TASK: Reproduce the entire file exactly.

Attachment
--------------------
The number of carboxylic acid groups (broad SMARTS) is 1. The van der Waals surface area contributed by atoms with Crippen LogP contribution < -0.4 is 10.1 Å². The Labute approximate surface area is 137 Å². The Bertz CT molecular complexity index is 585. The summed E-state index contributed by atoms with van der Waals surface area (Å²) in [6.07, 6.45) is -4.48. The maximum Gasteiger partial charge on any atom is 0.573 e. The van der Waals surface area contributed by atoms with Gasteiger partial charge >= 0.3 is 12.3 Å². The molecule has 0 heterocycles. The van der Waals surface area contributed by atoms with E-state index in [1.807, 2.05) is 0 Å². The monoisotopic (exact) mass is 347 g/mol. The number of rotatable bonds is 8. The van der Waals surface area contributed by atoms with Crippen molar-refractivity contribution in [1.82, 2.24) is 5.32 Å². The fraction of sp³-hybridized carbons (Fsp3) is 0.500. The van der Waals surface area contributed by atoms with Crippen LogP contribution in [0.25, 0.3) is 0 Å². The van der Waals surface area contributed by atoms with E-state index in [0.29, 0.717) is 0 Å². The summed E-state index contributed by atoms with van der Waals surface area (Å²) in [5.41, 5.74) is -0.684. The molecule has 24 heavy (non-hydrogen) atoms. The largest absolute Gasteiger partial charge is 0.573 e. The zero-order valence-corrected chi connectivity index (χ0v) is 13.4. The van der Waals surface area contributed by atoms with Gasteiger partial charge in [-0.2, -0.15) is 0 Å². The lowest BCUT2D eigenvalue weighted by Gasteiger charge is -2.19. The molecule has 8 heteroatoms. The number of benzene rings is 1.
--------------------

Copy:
The number of carboxylic acid groups (broad SMARTS) is 1. The van der Waals surface area contributed by atoms with Crippen LogP contribution < -0.4 is 10.1 Å². The Labute approximate surface area is 137 Å². The Bertz CT molecular complexity index is 585. The summed E-state index contributed by atoms with van der Waals surface area (Å²) in [6.07, 6.45) is -4.48. The maximum Gasteiger partial charge on any atom is 0.573 e. The van der Waals surface area contributed by atoms with Gasteiger partial charge >= 0.3 is 12.3 Å². The molecule has 0 heterocycles. The van der Waals surface area contributed by atoms with E-state index in [1.807, 2.05) is 0 Å². The monoisotopic (exact) mass is 347 g/mol. The number of rotatable bonds is 8. The van der Waals surface area contributed by atoms with Crippen molar-refractivity contribution in [1.82, 2.24) is 5.32 Å². The fraction of sp³-hybridized carbons (Fsp3) is 0.500. The van der Waals surface area contributed by atoms with Crippen LogP contribution in [0.25, 0.3) is 0 Å². The van der Waals surface area contributed by atoms with E-state index in [0.29, 0.717) is 0 Å². The summed E-state index contributed by atoms with van der Waals surface area (Å²) in [5.41, 5.74) is -0.684. The molecule has 24 heavy (non-hydrogen) atoms. The largest absolute Gasteiger partial charge is 0.573 e. The zero-order valence-corrected chi connectivity index (χ0v) is 13.4. The van der Waals surface area contributed by atoms with Gasteiger partial charge in [-0.2, -0.15) is 0 Å². The lowest BCUT2D eigenvalue weighted by Gasteiger charge is -2.19. The molecule has 8 heteroatoms. The number of benzene rings is 1.